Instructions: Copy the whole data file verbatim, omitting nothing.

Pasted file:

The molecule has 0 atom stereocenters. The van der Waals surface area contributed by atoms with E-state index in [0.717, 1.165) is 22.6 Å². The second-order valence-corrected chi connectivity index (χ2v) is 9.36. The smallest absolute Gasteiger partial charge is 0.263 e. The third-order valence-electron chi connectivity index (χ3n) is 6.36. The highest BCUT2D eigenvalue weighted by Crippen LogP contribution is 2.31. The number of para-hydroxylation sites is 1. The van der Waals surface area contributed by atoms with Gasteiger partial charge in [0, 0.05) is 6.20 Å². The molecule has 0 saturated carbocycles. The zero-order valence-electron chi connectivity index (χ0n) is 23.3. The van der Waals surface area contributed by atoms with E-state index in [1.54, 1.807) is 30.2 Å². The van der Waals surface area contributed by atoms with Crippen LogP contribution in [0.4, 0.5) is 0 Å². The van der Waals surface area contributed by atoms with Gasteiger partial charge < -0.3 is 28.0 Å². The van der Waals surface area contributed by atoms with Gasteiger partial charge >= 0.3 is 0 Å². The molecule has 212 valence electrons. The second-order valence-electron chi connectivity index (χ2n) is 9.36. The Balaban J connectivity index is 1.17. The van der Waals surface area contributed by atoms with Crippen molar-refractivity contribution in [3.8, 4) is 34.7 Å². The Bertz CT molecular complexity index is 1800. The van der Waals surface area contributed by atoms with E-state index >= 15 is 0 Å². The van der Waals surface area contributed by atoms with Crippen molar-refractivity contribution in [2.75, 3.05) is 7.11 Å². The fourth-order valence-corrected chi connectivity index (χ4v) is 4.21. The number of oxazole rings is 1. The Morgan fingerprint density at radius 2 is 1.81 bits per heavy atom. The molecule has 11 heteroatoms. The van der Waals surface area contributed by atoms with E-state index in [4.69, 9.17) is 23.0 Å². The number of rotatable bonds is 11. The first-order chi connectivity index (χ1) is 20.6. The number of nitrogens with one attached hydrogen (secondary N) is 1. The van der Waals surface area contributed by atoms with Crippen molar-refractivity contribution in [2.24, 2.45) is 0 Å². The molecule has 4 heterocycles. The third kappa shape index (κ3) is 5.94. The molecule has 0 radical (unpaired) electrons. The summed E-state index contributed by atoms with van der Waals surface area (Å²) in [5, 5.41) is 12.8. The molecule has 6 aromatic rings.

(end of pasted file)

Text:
The molecule has 0 atom stereocenters. The van der Waals surface area contributed by atoms with E-state index in [0.717, 1.165) is 22.6 Å². The second-order valence-corrected chi connectivity index (χ2v) is 9.36. The smallest absolute Gasteiger partial charge is 0.263 e. The third-order valence-electron chi connectivity index (χ3n) is 6.36. The highest BCUT2D eigenvalue weighted by Crippen LogP contribution is 2.31. The number of para-hydroxylation sites is 1. The van der Waals surface area contributed by atoms with Gasteiger partial charge in [0, 0.05) is 6.20 Å². The molecule has 0 saturated carbocycles. The zero-order valence-electron chi connectivity index (χ0n) is 23.3. The van der Waals surface area contributed by atoms with E-state index in [1.54, 1.807) is 30.2 Å². The van der Waals surface area contributed by atoms with Crippen LogP contribution in [0.4, 0.5) is 0 Å². The van der Waals surface area contributed by atoms with Gasteiger partial charge < -0.3 is 28.0 Å². The van der Waals surface area contributed by atoms with Gasteiger partial charge >= 0.3 is 0 Å². The molecule has 212 valence electrons. The second-order valence-electron chi connectivity index (χ2n) is 9.36. The Balaban J connectivity index is 1.17. The van der Waals surface area contributed by atoms with Crippen molar-refractivity contribution in [3.8, 4) is 34.7 Å². The Bertz CT molecular complexity index is 1800. The van der Waals surface area contributed by atoms with E-state index >= 15 is 0 Å². The van der Waals surface area contributed by atoms with Crippen molar-refractivity contribution in [2.75, 3.05) is 7.11 Å². The fourth-order valence-corrected chi connectivity index (χ4v) is 4.21. The number of oxazole rings is 1. The Morgan fingerprint density at radius 2 is 1.81 bits per heavy atom. The molecule has 11 heteroatoms. The van der Waals surface area contributed by atoms with E-state index in [4.69, 9.17) is 23.0 Å². The number of rotatable bonds is 11. The first-order chi connectivity index (χ1) is 20.6. The number of nitrogens with one attached hydrogen (secondary N) is 1. The van der Waals surface area contributed by atoms with Crippen molar-refractivity contribution in [2.24, 2.45) is 0 Å². The molecule has 4 heterocycles. The third kappa shape index (κ3) is 5.94. The molecule has 0 radical (unpaired) electrons. The summed E-state index contributed by atoms with van der Waals surface area (Å²) in [5, 5.41) is 12.8. The molecule has 6 aromatic rings.